Q 2.4 Which orbits are used for satellite communications?

A majority of communication satellites are located in a geostationary orbit wherein satellites appear stationary from the Earth. At an orbital altitude of about 35786 km and an inclination of 0o a satellite’s orbital motion coincides with that of the Earth’s axial rotation. Thus a satellite in this orbit appears stationary from the Earth. Geostationary satellites can cover up to 1/3rd of the globe and hence provide instantaneous connectivity between locations separated by thousands of kilometre noting that the equatorial distance of 1/3rd globe is approximately 13358.4 km. We assume a circular equator with an average radius of 6378.14 km for this calculation.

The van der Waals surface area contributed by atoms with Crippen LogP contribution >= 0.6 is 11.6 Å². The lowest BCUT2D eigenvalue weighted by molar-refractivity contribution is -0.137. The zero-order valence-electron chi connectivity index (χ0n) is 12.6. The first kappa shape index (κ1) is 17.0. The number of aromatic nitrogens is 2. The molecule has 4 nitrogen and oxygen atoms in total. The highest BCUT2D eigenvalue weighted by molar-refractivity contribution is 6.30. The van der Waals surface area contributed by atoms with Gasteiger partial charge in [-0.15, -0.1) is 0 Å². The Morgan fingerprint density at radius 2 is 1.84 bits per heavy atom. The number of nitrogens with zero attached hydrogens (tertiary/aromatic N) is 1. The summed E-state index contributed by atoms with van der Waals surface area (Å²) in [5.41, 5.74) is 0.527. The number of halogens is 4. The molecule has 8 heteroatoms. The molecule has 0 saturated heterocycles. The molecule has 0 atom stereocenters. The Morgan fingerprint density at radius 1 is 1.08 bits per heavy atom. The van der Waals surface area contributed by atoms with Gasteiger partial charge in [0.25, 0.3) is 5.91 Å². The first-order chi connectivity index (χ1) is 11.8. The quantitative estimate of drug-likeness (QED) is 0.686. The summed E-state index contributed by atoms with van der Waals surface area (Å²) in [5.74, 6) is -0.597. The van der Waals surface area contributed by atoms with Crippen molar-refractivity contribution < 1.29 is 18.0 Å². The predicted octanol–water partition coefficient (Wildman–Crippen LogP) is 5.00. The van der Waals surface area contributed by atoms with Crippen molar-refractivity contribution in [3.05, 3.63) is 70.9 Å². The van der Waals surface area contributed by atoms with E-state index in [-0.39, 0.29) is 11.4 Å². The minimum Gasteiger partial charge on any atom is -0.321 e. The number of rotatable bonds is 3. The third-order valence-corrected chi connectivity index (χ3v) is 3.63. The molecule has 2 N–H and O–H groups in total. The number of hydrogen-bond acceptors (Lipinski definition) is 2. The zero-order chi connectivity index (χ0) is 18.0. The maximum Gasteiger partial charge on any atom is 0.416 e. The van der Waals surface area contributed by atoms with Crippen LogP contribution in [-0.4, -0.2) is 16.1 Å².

Several systems use low Earth orbit (LEO) or medium Earth orbit (MEO) ranging in altitude between about 700 km and 24000 km. LEO and MEO satellite systems require handovers between satellite or Earth stations because satellites rise and set regularly. As such the system architecture and constellation management is more complex than geostationary satellite systems.